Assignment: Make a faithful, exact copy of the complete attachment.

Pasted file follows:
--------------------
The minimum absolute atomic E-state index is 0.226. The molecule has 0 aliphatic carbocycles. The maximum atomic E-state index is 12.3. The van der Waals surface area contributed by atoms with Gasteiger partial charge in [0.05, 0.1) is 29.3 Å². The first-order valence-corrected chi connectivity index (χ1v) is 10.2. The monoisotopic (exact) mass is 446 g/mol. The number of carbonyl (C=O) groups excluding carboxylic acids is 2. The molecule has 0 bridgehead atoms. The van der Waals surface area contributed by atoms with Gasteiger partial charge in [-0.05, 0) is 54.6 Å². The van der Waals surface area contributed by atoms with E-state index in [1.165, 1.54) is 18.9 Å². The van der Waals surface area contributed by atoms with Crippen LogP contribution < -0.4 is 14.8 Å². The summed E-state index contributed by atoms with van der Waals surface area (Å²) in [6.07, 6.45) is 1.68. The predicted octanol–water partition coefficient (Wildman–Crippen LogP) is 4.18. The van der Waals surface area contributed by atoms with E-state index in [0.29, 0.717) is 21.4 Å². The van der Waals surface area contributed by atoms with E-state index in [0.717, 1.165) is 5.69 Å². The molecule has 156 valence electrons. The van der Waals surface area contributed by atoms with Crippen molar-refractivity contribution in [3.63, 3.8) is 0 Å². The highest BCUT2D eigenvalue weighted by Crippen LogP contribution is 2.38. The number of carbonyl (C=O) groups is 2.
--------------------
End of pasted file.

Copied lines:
The minimum absolute atomic E-state index is 0.226. The molecule has 0 aliphatic carbocycles. The maximum atomic E-state index is 12.3. The van der Waals surface area contributed by atoms with Gasteiger partial charge in [0.05, 0.1) is 29.3 Å². The first-order valence-corrected chi connectivity index (χ1v) is 10.2. The monoisotopic (exact) mass is 446 g/mol. The number of carbonyl (C=O) groups excluding carboxylic acids is 2. The molecule has 0 bridgehead atoms. The van der Waals surface area contributed by atoms with Gasteiger partial charge in [-0.05, 0) is 54.6 Å². The van der Waals surface area contributed by atoms with E-state index in [1.165, 1.54) is 18.9 Å². The van der Waals surface area contributed by atoms with Crippen LogP contribution < -0.4 is 14.8 Å². The summed E-state index contributed by atoms with van der Waals surface area (Å²) in [6.07, 6.45) is 1.68. The predicted octanol–water partition coefficient (Wildman–Crippen LogP) is 4.18. The van der Waals surface area contributed by atoms with E-state index in [0.29, 0.717) is 21.4 Å². The van der Waals surface area contributed by atoms with E-state index in [0.717, 1.165) is 5.69 Å². The molecule has 156 valence electrons. The van der Waals surface area contributed by atoms with Crippen molar-refractivity contribution in [3.63, 3.8) is 0 Å². The highest BCUT2D eigenvalue weighted by Crippen LogP contribution is 2.38. The number of carbonyl (C=O) groups is 2.